Last year, the Federal Reserve finally pulled the trigger on its first interest rate hike in nearly a decade.
The rate increase was expected, and was small at only a quarter of a percentage point, but it did serve as a wake-up call to community banks reminding them that rates can and will go up.
This has also reinforced the importance of assessing your current interest rate position and taking steps to protect your bank from any significant negative effects of rising rates. Not only will higher rates impact borrowers’ cash flow and ability to service debt, but they will also lower the value of income-producing property.
Stress Test Loans and Portfolio
If you haven’t yet, you should stress test certain individual loans, and your portfolio as a whole, to see how they will be affected by rising interest rates. We have developed a few steps to help you get started in this process.
The first step to stress testing is to develop internal policies as to which loans are required to be stress tested, at what points are they to be stress tested, and how often this is to occur. You will most likely have two types of stress tests. One at the individual loan level, which will be done prior to approval of new loans, and on an ongoing periodic basis (for example, with the annual credit review). This will aid management in underwriting and monitoring the relationship. The other type of stress test will be on the loan categories as a whole, done at least on an annual basis.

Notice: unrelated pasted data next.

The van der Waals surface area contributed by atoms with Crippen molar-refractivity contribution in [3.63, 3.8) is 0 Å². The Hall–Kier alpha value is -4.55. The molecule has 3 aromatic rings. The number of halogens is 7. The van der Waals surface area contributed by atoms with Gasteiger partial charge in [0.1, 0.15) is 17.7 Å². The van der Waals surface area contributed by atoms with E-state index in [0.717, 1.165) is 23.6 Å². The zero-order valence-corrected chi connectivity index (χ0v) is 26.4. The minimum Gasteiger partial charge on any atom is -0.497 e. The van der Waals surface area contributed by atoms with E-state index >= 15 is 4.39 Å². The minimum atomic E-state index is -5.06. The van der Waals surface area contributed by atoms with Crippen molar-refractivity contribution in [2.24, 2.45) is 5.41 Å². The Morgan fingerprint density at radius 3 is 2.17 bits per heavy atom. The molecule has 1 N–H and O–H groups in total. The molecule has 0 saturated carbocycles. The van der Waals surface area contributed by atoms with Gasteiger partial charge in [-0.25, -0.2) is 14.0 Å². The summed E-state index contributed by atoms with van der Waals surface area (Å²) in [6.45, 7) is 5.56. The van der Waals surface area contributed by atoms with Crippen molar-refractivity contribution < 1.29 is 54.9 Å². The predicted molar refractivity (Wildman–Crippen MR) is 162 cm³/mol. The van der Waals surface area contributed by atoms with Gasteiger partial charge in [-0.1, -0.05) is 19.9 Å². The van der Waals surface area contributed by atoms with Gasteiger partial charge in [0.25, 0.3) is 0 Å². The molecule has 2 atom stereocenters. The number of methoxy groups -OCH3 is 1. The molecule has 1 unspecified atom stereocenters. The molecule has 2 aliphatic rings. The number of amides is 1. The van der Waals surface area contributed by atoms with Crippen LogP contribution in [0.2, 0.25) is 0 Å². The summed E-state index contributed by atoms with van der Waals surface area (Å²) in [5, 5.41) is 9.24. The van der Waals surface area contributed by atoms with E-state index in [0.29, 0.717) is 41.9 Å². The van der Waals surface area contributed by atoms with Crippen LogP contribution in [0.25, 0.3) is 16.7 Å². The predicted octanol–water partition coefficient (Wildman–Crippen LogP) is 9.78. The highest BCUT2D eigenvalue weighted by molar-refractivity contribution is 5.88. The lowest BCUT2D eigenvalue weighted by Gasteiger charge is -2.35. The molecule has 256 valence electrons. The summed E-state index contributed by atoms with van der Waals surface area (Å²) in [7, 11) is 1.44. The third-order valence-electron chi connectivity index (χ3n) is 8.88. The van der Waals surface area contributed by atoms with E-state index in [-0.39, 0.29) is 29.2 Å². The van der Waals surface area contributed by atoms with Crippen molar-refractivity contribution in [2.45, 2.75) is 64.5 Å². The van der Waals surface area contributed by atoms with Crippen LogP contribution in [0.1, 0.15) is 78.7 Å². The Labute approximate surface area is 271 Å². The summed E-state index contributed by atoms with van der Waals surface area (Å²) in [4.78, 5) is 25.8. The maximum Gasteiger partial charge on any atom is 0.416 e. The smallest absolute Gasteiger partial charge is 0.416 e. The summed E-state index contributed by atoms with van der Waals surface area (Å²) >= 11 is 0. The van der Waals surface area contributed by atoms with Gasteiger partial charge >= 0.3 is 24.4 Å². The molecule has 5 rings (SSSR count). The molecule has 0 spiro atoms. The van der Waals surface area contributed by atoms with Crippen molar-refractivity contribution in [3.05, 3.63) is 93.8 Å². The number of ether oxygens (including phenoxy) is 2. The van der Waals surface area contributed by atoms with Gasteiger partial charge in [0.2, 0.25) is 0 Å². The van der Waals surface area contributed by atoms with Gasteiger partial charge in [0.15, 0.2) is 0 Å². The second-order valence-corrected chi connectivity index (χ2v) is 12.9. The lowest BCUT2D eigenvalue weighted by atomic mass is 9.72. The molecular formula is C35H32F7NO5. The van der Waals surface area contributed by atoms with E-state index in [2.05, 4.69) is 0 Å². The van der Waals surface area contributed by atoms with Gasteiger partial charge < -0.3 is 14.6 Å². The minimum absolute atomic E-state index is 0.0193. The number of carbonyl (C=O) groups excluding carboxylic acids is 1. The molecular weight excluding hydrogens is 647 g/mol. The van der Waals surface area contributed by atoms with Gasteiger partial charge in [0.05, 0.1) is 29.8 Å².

The actual calculation to stress test these loans is fairly simplistic. Add several hundred basis points to variable rate loans (both at your institution and debt elsewhere) and see what impact this would have on borrowers’ debt service capacity. Would borrowers still be able to generate enough cash flow to service debt given the incremental interest expense?
In stress testing the whole portfolio, you will want to determine what percentage of the portfolio will no longer cash flow when rates rise 100, 200 or 300 basis points or more, or will fall below your margin collateral guidelines. By determining these impacts now, before rates have risen significantly, you can be proactive in helping borrowers take steps to minimize the detrimental impact of higher rates before it’s too late.
Testing Beyond Rates
Interest rates aren’t the only factor you should be stress testing for. As regulatory guidance on stress testing makes clear, community banks should move stress testing beyond just interest rates to include other potentially adverse factors and outcomes. These might include:
- Falling rental rates and sale prices,
- Rising vacancy rates,
- Slowing absorption rates,
- Increasing operating expenses, and
- Rising capitalization rates.
So, for example, you could stress test your commercial real estate loans for a 10 percent decline in gross potential rent, a 15 percent increase in vacancy rates, a 5 percent rise in operating expenses, and a 10 percent increase in capitalization rates. Your goal is to quantify the point at which borrowers no longer generate enough cash flow to service their debt. For more guidance on stress testing, please give us a call 417-881-0145.